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The road trip that made me sob– happily.

Road trips.

Sure, they are fun to some, but after my giant anxiety attack last summer, I grew afraid of them.  So much that I didn’t want to leave NYC.  At all.  But we shouldn’t live our lives like that, right?  Because it limits us.  And fear shouldn’t limit us.  No, it should enable us.

Within the past 6 months, the only long trips I have gunned myself up to make were to Connecticut (a one and-a-half hour drive away) and then to Pennsylvania (a two hour drive away).  And, to be honest, those trips were very difficult for me.  On my way up to Connecticut, I had to listen to Christmas Carols because they made my environment seem more cheerful and pleasant.  It made me feel like I was living  in a magical world where there could be no harm.  That I wasn’t going to be harmed.  And then on my way to Pennsylvania?  I had to eat to keep my mind occupied (think: nothing is wrong with you, you have food and water –basic things humans need to survive in this world– you will not die) and want to make conversations in the car never stop (they were great conversations, I must add!), so much that I could remain ‘distracted’ with them and not realize that I was actually traveling further and further away from home.

But we can’t live that way.  I can’t live that way.  So, in an effort to enjoy life and face my fear, my husband and I ended up taking a trip to Washington D.C.  last weekend (which, I must mention, was a four hour drive), and you could only imagine my cringing.  Pre-giant panic attack, I would have never been bothered with lengthy travel times.  I looked forward to them!  But that isn’t the case these days.  And that wasn’t the case this past weekend.  So, I made sure to stock up on snacks (!) and off we went.  Interestingly enough, though, as we were on the road, I wasn’t worrying  too much about the distance away from home.  No.  I felt the benefits of leading a healthy, active life.  Which, in turn, has lead me to develop a healthy, active mind.  Because it make me think that maybe I am stronger than I give myself credit for.  And the truth is, we all are stronger that what we give ourselves credit for.  Reaching the end of the trip, I realized that I didn’t munch on snacks to trick my mind nor did I keep a conversation going for hours on end; I actually enjoyed some of the silence in the car.  And get this, I didn’t even have to crack the window open to feel the ‘fresh air’ outside (yeah, in the past, I had to do this because I would  feel claustrophobic and stuck inside of an enclosed car.  I needed to ‘feel’ the free, outside world).  No, on this road trip, I was calmer than usual.  And when we finally made it to Washington D.C., I cried.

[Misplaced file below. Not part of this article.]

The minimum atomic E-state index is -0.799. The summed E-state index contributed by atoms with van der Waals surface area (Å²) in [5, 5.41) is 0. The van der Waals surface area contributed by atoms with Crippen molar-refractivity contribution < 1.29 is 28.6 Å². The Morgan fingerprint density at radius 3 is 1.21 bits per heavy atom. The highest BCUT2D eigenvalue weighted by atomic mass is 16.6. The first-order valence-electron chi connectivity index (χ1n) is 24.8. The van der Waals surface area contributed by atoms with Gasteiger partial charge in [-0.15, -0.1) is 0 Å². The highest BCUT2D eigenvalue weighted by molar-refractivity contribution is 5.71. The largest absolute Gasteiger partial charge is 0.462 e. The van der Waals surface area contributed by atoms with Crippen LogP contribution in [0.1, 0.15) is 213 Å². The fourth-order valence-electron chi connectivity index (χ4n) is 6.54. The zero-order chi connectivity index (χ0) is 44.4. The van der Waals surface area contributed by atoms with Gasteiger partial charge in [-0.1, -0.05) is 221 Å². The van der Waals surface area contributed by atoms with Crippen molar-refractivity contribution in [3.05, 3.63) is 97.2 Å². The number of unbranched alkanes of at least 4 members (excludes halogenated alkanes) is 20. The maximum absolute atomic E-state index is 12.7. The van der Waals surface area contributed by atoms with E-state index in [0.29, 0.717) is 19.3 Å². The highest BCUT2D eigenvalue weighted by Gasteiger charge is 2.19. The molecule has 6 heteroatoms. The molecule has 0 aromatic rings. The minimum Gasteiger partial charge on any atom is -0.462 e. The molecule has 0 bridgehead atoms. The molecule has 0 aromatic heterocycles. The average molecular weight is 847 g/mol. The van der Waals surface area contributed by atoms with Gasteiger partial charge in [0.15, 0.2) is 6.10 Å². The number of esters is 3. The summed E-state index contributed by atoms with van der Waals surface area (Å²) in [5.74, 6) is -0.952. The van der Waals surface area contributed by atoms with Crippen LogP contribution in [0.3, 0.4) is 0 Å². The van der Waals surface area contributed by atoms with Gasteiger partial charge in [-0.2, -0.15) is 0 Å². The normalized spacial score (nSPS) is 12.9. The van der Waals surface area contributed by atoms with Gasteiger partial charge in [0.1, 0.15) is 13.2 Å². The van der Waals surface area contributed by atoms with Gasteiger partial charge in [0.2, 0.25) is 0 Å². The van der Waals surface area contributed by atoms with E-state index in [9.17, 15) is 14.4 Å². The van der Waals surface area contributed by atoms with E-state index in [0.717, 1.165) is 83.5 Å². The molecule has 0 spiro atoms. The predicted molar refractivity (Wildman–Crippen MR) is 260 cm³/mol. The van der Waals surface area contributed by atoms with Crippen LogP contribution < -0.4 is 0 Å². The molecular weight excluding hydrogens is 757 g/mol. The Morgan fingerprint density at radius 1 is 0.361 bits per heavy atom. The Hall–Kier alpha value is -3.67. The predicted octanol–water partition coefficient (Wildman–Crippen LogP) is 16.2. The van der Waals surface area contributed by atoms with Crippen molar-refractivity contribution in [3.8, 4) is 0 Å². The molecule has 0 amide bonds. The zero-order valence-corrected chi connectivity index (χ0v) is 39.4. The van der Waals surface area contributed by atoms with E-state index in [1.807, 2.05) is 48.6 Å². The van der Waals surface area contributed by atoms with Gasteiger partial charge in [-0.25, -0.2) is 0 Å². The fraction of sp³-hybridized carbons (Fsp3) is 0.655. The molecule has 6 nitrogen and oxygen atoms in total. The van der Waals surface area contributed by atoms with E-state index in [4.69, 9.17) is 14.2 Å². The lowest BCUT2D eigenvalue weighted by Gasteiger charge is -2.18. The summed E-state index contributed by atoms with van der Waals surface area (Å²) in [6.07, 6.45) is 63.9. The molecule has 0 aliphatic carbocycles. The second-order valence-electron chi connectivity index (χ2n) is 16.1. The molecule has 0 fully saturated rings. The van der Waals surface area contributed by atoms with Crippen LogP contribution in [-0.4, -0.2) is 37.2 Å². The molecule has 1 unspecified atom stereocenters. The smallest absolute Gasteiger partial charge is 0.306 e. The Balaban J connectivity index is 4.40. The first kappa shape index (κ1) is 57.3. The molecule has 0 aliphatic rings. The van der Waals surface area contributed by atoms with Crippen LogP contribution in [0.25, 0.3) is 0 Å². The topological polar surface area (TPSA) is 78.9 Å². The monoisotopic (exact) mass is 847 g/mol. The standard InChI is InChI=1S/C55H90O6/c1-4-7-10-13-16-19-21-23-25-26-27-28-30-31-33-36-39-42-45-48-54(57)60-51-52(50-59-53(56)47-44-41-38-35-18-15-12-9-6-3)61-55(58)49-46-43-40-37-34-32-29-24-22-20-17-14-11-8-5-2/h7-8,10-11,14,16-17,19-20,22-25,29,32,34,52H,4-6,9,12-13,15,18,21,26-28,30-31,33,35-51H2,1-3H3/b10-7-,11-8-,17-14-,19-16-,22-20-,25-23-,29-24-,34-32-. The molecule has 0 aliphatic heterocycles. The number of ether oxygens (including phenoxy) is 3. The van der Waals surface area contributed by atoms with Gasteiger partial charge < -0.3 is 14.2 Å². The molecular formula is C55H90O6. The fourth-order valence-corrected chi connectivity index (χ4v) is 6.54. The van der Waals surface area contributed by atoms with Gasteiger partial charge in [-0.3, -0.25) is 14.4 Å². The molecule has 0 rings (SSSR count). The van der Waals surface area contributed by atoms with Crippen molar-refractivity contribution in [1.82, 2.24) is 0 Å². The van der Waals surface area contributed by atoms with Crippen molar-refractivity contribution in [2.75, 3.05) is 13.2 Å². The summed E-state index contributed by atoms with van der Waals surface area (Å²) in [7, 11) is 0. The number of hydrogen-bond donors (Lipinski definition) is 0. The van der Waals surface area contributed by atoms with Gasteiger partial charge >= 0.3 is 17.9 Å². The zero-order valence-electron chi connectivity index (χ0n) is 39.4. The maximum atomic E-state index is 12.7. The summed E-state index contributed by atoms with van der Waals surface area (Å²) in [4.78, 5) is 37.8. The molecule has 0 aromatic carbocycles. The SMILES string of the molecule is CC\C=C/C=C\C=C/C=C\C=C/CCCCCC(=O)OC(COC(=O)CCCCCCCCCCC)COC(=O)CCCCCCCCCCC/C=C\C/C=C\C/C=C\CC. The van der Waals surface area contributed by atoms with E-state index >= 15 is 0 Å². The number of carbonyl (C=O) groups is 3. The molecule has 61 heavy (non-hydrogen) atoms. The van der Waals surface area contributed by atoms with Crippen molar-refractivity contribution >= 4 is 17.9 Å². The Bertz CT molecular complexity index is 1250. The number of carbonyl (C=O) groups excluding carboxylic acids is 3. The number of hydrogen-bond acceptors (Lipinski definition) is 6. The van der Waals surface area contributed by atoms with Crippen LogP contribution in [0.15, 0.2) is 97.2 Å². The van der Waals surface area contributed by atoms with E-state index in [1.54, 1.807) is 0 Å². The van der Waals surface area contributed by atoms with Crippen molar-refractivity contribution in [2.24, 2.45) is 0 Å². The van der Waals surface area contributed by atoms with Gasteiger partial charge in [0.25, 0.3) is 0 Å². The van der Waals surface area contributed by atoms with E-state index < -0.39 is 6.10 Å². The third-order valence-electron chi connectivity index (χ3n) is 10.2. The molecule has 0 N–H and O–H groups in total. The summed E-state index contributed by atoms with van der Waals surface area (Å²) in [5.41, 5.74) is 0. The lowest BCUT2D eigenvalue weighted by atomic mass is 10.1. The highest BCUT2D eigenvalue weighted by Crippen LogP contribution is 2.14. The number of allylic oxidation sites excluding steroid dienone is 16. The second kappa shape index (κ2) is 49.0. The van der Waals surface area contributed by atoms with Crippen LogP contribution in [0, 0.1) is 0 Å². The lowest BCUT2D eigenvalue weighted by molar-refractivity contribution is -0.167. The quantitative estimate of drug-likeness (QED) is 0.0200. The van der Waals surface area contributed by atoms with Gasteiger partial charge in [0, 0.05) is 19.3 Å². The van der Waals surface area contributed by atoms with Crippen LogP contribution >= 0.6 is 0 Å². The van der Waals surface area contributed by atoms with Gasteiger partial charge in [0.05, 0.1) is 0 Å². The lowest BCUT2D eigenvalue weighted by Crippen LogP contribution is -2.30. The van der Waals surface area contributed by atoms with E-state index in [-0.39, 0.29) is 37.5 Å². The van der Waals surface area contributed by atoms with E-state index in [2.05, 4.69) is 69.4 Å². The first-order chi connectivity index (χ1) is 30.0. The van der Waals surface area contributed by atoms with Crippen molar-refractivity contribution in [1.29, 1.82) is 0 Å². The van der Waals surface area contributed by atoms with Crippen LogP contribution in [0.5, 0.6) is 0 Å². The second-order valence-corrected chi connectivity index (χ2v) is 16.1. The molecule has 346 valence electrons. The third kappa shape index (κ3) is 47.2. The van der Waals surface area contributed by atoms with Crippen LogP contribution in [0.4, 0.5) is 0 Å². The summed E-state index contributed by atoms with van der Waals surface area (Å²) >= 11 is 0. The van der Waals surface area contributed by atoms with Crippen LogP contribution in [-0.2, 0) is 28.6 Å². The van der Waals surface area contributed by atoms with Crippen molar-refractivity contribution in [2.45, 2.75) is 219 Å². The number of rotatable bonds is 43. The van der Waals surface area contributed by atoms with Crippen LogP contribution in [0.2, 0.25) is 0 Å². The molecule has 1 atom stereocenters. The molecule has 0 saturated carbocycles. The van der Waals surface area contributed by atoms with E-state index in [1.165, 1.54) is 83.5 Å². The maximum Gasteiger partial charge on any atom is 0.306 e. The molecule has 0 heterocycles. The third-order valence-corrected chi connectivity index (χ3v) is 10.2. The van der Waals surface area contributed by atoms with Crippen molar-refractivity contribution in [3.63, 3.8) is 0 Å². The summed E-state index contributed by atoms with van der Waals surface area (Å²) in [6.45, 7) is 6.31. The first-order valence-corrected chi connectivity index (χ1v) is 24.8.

As we drove past the Potomac River, I had a sense of awe and, in a sense, a feeling of enlightenment.  So much that I broke down and, actually, started to sob.  My husband thought it was funny at first, but it’s important to let others know that what may seem like little accomplishments to them, are actually huge, life-changing things to you.  And that’s exactly what I did.  I explained how I was so proud of myself for not freaking out on the way down, remembering to breath, and taking it easy.  I must have sobbed for a good five minutes and, interestingly enough, when I was crying, I pictured myself like those people on TV that get a brand new house built for them and their family.  I was thinking of those tears.  Because I could never understand how something that makes someone so happy could cause them to cry so much.  And last Friday, I understood what that feeling was like.  And I respected it and let it come out.  I didn’t hold it in.  I didn’t care if I looked like a ‘fool’ or thought about what anyone else would have said if they saw me.  I was living for me.  I was living in the present.  And I was taking in all of that good feeling and letting tears of stress, relief, and happiness out.

Don’t let a little fear that you have stop you from living the life you want to live.  Don’t let how you may look to others get in the way of showing yourself how you truly look.  Because it’s from this understanding of our own self that we could really start to take the steps in developing and becoming our best self.  Personally, I feel that it is at these moments of surpassing an obstacle and allowing yourself to feel ‘vulnerable’ to your own self, that you really get to appreciate what’s on the other side (and you do feel the benefits).  Imagine if I stayed home and didn’t want to venture out?  I would have missed out on all of the fun I had this weekend (some posted in the photos below!).  And what about if a future five-hour, six-hour trip comes into play?  Well, that won’t stop me.  Oh no, it will only continue to prep me for my best life yet.

loren lincoln

 

loren uscapitolLive your best life.  And if you find yourself sobbing from self-enlightenment and/or self-success, allow it to come, sob happily.

Loren.

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